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HH56

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  1. Since the manual recommends a final warm adjustment of .007 for the intake and .010 for the exhaust on engines with mechanical lifters I would start with having them a bit closer to the final value if doing a preliminary adjustment on a cold engine. A mechanical lifter will have what looks like two hex shaped nuts at the top which are visible below the valve stem while the hydraulic lifter will have a round plunger with a spiral spring affair wrapped around it. There is no adjustment with hydraulic lifters except at initial valve installation or if they have been ground and seats resurfaced
  2. If Napa cannot help then both of the primary Packard vendors, Max Merritt https://www.parts123.com/parts123/yb.dll?parta~dyndetail~Z5Z5Z50000022b~Z5Z5Z51704~P45.00~~~~S5TT0W0ZIH73235120470a~Z5Z5Z5~Z5Z5Z50000022B and Kanter Auto https://www.kanter.com/packard/pac-120.html#1 show the 1940 master cylinder repair kits as being available. These are complete kits though so from the sound of what you describe as needing, probably more pieces or expense than you are looking for.
  3. 55 Caribbeans used a seat frame constructed and upholstered much like the other models. 56 Caribbeans used a completely different minimalist frame made of aluminum. It has reversible and removable foam rubber cushions and was exclusive to the Caribbean. Nothing visible interchanges with the 55s. The 56 side cover is a thin sheet of brushed aluminum that has a tab which slides in position to hold the rear to the back of the frame and wraps around the front of frame a couple of inches. Cover is held in place by screws. Drivers side of seat has a carpeted panel in front to hide
  4. There are plastic UV filters over regular incandescent bulbs and they do glow in only a very dim purple which is almost useless for direct illumination. Several have converted to 12v and just changed the bulb to a 12v equivalent and had the dash work fine. The LED bulbs might work well but as long as the filters are intact not sure they would be much better. The biggest problem with the old dash instruments is the fluorescent paint flakes off or, if exposed to years of direct sunlight if the car is sitting outdoors somewhere, just plain gives up. The flaked off paint leaves l
  5. One thing I have seen wired incorrectly is the tail lights. Frequently the wire to the tail lights is connected directly to the tail light terminal on the headlight switch instead of the end terminal on the instrument light switch. Lights work as usual wired that way but rely on the high amp built in headlight switch CB or as Packard called it, the thermostatic relay for protection. Packard modified the lighting circuit in the mid to late 30s to add a lower amp fuse for added protection to the overall lights and particularly the tail lights and wiring. By being attached to the terminal on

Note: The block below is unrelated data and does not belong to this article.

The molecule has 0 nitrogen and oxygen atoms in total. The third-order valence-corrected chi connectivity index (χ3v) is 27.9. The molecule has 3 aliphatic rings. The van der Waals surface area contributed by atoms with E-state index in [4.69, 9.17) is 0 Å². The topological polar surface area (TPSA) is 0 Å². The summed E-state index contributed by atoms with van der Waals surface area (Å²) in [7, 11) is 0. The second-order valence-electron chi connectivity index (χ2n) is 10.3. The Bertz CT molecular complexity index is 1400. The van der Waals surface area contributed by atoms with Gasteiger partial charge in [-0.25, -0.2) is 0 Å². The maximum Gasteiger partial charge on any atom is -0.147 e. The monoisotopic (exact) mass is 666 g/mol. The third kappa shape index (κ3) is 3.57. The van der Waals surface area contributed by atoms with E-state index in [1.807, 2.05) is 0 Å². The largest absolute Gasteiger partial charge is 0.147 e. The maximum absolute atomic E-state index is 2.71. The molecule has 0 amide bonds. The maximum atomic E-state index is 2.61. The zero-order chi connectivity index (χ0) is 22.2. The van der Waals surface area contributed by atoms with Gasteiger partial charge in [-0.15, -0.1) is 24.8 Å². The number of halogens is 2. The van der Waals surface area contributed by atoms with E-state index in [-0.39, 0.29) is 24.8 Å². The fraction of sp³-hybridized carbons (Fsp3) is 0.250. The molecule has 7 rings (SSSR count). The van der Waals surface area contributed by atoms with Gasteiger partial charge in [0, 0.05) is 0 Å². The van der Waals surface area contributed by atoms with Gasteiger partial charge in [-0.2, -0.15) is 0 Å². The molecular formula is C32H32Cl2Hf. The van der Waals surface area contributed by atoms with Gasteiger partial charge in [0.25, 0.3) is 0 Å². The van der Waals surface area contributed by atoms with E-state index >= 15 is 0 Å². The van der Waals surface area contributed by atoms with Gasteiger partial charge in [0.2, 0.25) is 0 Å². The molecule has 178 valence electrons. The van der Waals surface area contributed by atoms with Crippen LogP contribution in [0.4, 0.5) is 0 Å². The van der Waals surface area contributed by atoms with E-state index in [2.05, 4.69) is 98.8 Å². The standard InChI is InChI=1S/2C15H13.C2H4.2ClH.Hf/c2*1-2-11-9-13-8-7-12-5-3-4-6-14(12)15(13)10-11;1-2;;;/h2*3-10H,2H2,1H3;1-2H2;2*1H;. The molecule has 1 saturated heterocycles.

6. The A.E.A. style drawing you can download from the main packard club site is a bit easier to follow than the factory diagram. I can't tell from the factory drawing if any of the extra wires you are looking for might be for the dash reading or speedo pointer lights or maybe for the OD indicator light dimming circuit which was used on the senior models.
  7. I was on the PAC forum earlier today (3/14) and had no problems. Just tried the main site and forum and was able to access everything so again, no problems. MacOS 10.15.3 and both Safari and Firefox browsers work as does iPadOS 13.3.1 and Safari.
  8. Should not be a problem although you need to also check and perhaps change generator brackets or add spacers to ensure belt alignment. Cannot speak directly to 41 models but later years had different brackets because the spacing and distance between the pulley groove and mounting ears on the generators were different between Delco and Autolite. One issue you may come across is the need to change pulleys if the belt size is different between engines the two brands were used on. Not sure if the armature shaft diameter is the same so pulleys can be swapped between Delco and Autoli